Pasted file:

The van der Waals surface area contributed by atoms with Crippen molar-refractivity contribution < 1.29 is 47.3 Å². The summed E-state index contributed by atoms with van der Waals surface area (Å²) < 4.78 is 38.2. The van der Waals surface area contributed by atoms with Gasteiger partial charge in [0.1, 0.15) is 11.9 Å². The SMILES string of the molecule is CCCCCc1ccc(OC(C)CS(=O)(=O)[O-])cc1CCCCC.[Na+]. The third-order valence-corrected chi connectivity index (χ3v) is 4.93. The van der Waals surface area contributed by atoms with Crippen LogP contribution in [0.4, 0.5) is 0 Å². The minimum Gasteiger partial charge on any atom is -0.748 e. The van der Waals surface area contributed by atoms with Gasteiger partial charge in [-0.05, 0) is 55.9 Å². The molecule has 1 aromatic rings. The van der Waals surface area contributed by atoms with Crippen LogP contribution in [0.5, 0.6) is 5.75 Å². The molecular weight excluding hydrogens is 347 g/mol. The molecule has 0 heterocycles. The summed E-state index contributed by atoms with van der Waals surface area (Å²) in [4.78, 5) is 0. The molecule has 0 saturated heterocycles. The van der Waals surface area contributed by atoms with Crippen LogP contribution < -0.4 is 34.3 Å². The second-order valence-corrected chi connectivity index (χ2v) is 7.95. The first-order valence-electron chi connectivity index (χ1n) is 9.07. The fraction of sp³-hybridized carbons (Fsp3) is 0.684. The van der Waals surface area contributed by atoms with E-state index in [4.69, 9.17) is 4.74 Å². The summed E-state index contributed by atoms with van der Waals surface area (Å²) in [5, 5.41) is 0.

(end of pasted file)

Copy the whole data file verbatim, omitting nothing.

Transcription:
The van der Waals surface area contributed by atoms with Crippen molar-refractivity contribution < 1.29 is 47.3 Å². The summed E-state index contributed by atoms with van der Waals surface area (Å²) < 4.78 is 38.2. The van der Waals surface area contributed by atoms with Gasteiger partial charge in [0.1, 0.15) is 11.9 Å². The SMILES string of the molecule is CCCCCc1ccc(OC(C)CS(=O)(=O)[O-])cc1CCCCC.[Na+]. The third-order valence-corrected chi connectivity index (χ3v) is 4.93. The van der Waals surface area contributed by atoms with Crippen LogP contribution in [0.4, 0.5) is 0 Å². The minimum Gasteiger partial charge on any atom is -0.748 e. The van der Waals surface area contributed by atoms with Gasteiger partial charge in [-0.05, 0) is 55.9 Å². The molecule has 1 aromatic rings. The van der Waals surface area contributed by atoms with Crippen LogP contribution in [0.5, 0.6) is 5.75 Å². The molecular weight excluding hydrogens is 347 g/mol. The molecule has 0 heterocycles. The summed E-state index contributed by atoms with van der Waals surface area (Å²) in [4.78, 5) is 0. The molecule has 0 saturated heterocycles. The van der Waals surface area contributed by atoms with Crippen LogP contribution < -0.4 is 34.3 Å². The second-order valence-corrected chi connectivity index (χ2v) is 7.95. The first-order valence-electron chi connectivity index (χ1n) is 9.07. The fraction of sp³-hybridized carbons (Fsp3) is 0.684. The van der Waals surface area contributed by atoms with E-state index in [4.69, 9.17) is 4.74 Å². The summed E-state index contributed by atoms with van der Waals surface area (Å²) in [5, 5.41) is 0.